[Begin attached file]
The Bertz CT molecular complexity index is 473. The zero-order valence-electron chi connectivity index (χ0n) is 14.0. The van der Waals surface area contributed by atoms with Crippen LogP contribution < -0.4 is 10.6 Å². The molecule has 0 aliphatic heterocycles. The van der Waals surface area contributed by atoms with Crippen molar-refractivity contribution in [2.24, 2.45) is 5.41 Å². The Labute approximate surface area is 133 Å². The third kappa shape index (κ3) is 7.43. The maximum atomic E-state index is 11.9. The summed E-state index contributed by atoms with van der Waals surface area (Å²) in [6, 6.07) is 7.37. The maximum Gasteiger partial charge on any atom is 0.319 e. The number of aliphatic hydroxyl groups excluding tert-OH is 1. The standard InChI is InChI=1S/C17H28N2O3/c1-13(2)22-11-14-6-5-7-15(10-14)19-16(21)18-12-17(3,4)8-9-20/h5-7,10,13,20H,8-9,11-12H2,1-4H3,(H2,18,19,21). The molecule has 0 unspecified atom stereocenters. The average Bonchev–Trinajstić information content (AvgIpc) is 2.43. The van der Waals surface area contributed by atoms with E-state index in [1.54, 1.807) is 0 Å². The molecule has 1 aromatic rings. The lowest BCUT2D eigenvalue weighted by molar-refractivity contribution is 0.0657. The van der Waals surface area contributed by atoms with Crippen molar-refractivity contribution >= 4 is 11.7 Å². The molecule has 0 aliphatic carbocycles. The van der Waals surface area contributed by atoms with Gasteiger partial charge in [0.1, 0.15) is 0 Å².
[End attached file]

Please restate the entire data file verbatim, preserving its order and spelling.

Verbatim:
The Bertz CT molecular complexity index is 473. The zero-order valence-electron chi connectivity index (χ0n) is 14.0. The van der Waals surface area contributed by atoms with Crippen LogP contribution < -0.4 is 10.6 Å². The molecule has 0 aliphatic heterocycles. The van der Waals surface area contributed by atoms with Crippen molar-refractivity contribution in [2.24, 2.45) is 5.41 Å². The Labute approximate surface area is 133 Å². The third kappa shape index (κ3) is 7.43. The maximum atomic E-state index is 11.9. The summed E-state index contributed by atoms with van der Waals surface area (Å²) in [6, 6.07) is 7.37. The maximum Gasteiger partial charge on any atom is 0.319 e. The number of aliphatic hydroxyl groups excluding tert-OH is 1. The standard InChI is InChI=1S/C17H28N2O3/c1-13(2)22-11-14-6-5-7-15(10-14)19-16(21)18-12-17(3,4)8-9-20/h5-7,10,13,20H,8-9,11-12H2,1-4H3,(H2,18,19,21). The molecule has 0 unspecified atom stereocenters. The average Bonchev–Trinajstić information content (AvgIpc) is 2.43. The van der Waals surface area contributed by atoms with E-state index in [1.54, 1.807) is 0 Å². The molecule has 1 aromatic rings. The lowest BCUT2D eigenvalue weighted by molar-refractivity contribution is 0.0657. The van der Waals surface area contributed by atoms with Crippen molar-refractivity contribution >= 4 is 11.7 Å². The molecule has 0 aliphatic carbocycles. The van der Waals surface area contributed by atoms with Gasteiger partial charge in [0.1, 0.15) is 0 Å².